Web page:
By targeting Christians among people who are also adherents of Islam and other faiths in the Nuba Mountains, military force helps the regime in Khartoum to portray the violence as “jihad” to Muslims abroad and thus raise support from Islamic nations, said one humanitarian worker on condition of anonymity.
In South Kordofan state – which lies on Sudan’s border with the newly created nation of South Sudan but is home to sympathizers of the southern military that fought against northern forces during Sudan’s long civil war – Bashir’s military strikes are directed at Muslims as well as Christians, but churches and Christians are especially targeted, he said.
“The ongoing war against Christians and African indigenous people is more of an ‘ethnic cleansing’ in that they kill all black people, including Muslims, but they give specific connotation to the war in targeting Christians to secure funding and support from the Arab and Islamic world by saying this war is a religious war,” he said. “And in so doing, they get huge support from those countries.”
Aerial bombardment killed the five members of the Asaja Dalami Kuku family, which belonged to the Episcopal Church of Sudan, in Umsirdipa in the Nuba Mountains on Feb. 25, the source said.
The government in Khartoum is using Antonov airplanes to drop bombs, “coupled with state- sponsored militia targeting churches and Christian families,” said the humanitarian worker.
“The brutal state-sponsored militias are moving from house to house searching for Christian and African indigenous homes as the government continues with air strikes,” he added.
The Satellite Sentinel Project has gathered evidence that Antonov aircraft have indiscriminately bombed civilian populations in South Kordofan, although after a recent crash the government has said it will no longer use the planes.
In Kadugli, the capital of South Kordofan, at least four church buildings have been razed and more than 20 Christians killed, he said.
“The Islamic north sees Nuba Christians as infidels who need to be Islamized through Jihad,” the source said. “But the fact of the matter is this war is ethnic cleansing – a religious as well as political war, indeed a complex situation.”
Between June 2011 and March 2012, four church buildings have been destroyed, said another humanitarian worker; they belonged to the Episcopal Church of Sudan, the Roman Catholic Church, the Sudanese Church of Christ and the Evangelical Presbyterian Church.
“On Aug. 18, 2011, the Sudanese Church of Christ building was razed to ashes,” the worker said.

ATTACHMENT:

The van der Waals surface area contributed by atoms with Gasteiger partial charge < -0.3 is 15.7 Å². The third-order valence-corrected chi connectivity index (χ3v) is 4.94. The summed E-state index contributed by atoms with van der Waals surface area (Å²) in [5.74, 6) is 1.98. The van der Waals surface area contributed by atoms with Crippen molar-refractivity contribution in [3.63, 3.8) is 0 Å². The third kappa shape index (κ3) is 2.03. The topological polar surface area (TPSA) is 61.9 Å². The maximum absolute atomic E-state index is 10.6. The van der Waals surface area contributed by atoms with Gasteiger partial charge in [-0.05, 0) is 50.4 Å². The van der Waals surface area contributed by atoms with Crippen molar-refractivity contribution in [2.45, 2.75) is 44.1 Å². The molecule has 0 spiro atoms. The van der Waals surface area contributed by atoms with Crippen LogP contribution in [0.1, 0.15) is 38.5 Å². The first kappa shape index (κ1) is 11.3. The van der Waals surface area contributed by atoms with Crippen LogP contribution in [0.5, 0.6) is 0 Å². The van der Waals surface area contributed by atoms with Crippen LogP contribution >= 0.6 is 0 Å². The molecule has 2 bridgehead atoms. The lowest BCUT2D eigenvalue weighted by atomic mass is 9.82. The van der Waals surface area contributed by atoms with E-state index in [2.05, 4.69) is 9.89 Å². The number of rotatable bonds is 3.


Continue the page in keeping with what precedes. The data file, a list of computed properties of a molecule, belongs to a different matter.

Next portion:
On June 7, 2011, state-sponsored militia destroyed the office of the Sudan Council of Churches at Kadugli, along with its vehicle, the sources said.
On Feb. 26, three church leaders visited the devastated areas of Kaduguli, led by Bishop Daniel Deng of the Episcopal Church of Sudan, and then presented grievances to the government. They were surprised that the government denied the attack on the church buildings.
“A government official said [southern and other] militia groups were the ones destroying the churches, and not the government,” one of the aid workers said.
Fighting in South Kordofan, a major battleground during Sudan’s 1983-2005 civil war, broke out again in June 2011 as Khartoum moved to assert its authority against gunmen formerly allied to the now independent South Sudan. The conflict between Bashir’s forces and the Sudan People’s Liberation Movement-North (SPLM-N) spread from South Kordofan to Sudan’s Blue Nile state in September 2011.
The United Nations estimates the conflict has displaced 400,000 people, with 300,000 in danger of starving within a month. Additionally, the U.N. Commissioner for Refugees estimates there are 185,000 refugees from South Kordofan and Blue Nile in South Sudan and Ethiopia.
Sudan’s Interim National Constitution holds up sharia (Islamic law) as a source of legislation, and the laws and policies of the government favor Islam, according to a U.S. Department of State report. On several occasions in the past year, Bashir has warned that Sudan’s constitution will become more firmly entrenched in sharia.
When the Comprehensive Peace Agreement was signed in 2005, the people of South Kordofan were to decide whether to join the North or the South, but the state governor, wanted for war crimes himself, suspended the process, and Khartoum instead decided to disarm the SPLM-N by force.
“The church and enfeebled women and children have become victims of this fight,” one of the humanitarian workers said. “We as the church have a moral and spiritual obligation to stand with our brothers and sisters who are suffering in the Nuba Mountains.”
This is copied in its entirety from Compass Direct